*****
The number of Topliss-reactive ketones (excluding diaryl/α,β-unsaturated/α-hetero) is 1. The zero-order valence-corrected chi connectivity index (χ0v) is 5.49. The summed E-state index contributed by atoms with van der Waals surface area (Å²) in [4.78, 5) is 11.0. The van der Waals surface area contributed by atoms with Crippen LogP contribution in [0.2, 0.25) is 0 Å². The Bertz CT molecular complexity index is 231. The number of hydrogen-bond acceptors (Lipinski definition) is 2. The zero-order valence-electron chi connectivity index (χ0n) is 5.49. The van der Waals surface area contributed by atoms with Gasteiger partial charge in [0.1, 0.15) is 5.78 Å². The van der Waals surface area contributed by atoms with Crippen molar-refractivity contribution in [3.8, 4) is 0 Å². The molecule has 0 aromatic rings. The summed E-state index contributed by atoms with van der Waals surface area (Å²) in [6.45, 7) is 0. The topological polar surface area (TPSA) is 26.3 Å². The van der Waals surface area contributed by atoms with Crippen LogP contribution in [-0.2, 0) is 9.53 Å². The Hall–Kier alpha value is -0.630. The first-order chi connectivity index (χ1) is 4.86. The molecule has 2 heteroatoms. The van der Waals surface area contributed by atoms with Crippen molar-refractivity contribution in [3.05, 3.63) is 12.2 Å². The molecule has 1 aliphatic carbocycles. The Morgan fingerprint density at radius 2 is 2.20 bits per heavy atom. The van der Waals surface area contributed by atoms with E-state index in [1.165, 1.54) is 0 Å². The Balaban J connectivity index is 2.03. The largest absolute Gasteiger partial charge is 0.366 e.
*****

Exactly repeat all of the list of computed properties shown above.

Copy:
The number of Topliss-reactive ketones (excluding diaryl/α,β-unsaturated/α-hetero) is 1. The zero-order valence-corrected chi connectivity index (χ0v) is 5.49. The summed E-state index contributed by atoms with van der Waals surface area (Å²) in [4.78, 5) is 11.0. The van der Waals surface area contributed by atoms with Crippen LogP contribution in [0.2, 0.25) is 0 Å². The Bertz CT molecular complexity index is 231. The number of hydrogen-bond acceptors (Lipinski definition) is 2. The zero-order valence-electron chi connectivity index (χ0n) is 5.49. The van der Waals surface area contributed by atoms with Gasteiger partial charge in [0.1, 0.15) is 5.78 Å². The van der Waals surface area contributed by atoms with Crippen molar-refractivity contribution in [3.8, 4) is 0 Å². The molecule has 0 aromatic rings. The summed E-state index contributed by atoms with van der Waals surface area (Å²) in [6.45, 7) is 0. The topological polar surface area (TPSA) is 26.3 Å². The van der Waals surface area contributed by atoms with Crippen LogP contribution in [-0.2, 0) is 9.53 Å². The Hall–Kier alpha value is -0.630. The first-order chi connectivity index (χ1) is 4.86. The molecule has 2 heteroatoms. The van der Waals surface area contributed by atoms with Crippen molar-refractivity contribution in [3.05, 3.63) is 12.2 Å². The molecule has 1 aliphatic carbocycles. The Morgan fingerprint density at radius 2 is 2.20 bits per heavy atom. The van der Waals surface area contributed by atoms with E-state index in [1.165, 1.54) is 0 Å². The Balaban J connectivity index is 2.03. The largest absolute Gasteiger partial charge is 0.366 e.